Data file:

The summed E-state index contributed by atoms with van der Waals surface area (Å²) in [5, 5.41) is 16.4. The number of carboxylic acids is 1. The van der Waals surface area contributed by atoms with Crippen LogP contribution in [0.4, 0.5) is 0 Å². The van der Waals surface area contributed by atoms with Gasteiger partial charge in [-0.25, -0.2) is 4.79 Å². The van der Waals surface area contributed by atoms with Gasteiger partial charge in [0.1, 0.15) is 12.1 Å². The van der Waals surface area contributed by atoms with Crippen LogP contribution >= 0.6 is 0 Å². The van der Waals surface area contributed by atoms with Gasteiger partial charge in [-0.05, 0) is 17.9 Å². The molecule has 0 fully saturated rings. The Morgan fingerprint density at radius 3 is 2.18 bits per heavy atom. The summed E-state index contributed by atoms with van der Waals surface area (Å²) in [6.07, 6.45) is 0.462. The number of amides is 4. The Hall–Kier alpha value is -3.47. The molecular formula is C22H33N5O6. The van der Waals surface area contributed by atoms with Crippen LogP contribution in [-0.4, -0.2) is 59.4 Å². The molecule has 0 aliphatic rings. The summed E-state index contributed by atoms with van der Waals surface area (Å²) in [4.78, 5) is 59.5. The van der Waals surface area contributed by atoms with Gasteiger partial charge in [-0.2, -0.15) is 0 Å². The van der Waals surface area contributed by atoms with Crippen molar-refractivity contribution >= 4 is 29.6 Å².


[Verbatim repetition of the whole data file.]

The summed E-state index contributed by atoms with van der Waals surface area (Å²) in [5, 5.41) is 16.4. The number of carboxylic acids is 1. The van der Waals surface area contributed by atoms with Crippen LogP contribution in [0.4, 0.5) is 0 Å². The van der Waals surface area contributed by atoms with Gasteiger partial charge in [-0.25, -0.2) is 4.79 Å². The van der Waals surface area contributed by atoms with Gasteiger partial charge in [0.1, 0.15) is 12.1 Å². The van der Waals surface area contributed by atoms with Crippen LogP contribution >= 0.6 is 0 Å². The van der Waals surface area contributed by atoms with Gasteiger partial charge in [-0.05, 0) is 17.9 Å². The molecule has 0 fully saturated rings. The Morgan fingerprint density at radius 3 is 2.18 bits per heavy atom. The summed E-state index contributed by atoms with van der Waals surface area (Å²) in [6.07, 6.45) is 0.462. The number of amides is 4. The Hall–Kier alpha value is -3.47. The molecular formula is C22H33N5O6. The van der Waals surface area contributed by atoms with Crippen LogP contribution in [-0.4, -0.2) is 59.4 Å². The molecule has 0 aliphatic rings. The summed E-state index contributed by atoms with van der Waals surface area (Å²) in [4.78, 5) is 59.5. The van der Waals surface area contributed by atoms with Gasteiger partial charge in [-0.2, -0.15) is 0 Å². The van der Waals surface area contributed by atoms with Crippen molar-refractivity contribution >= 4 is 29.6 Å².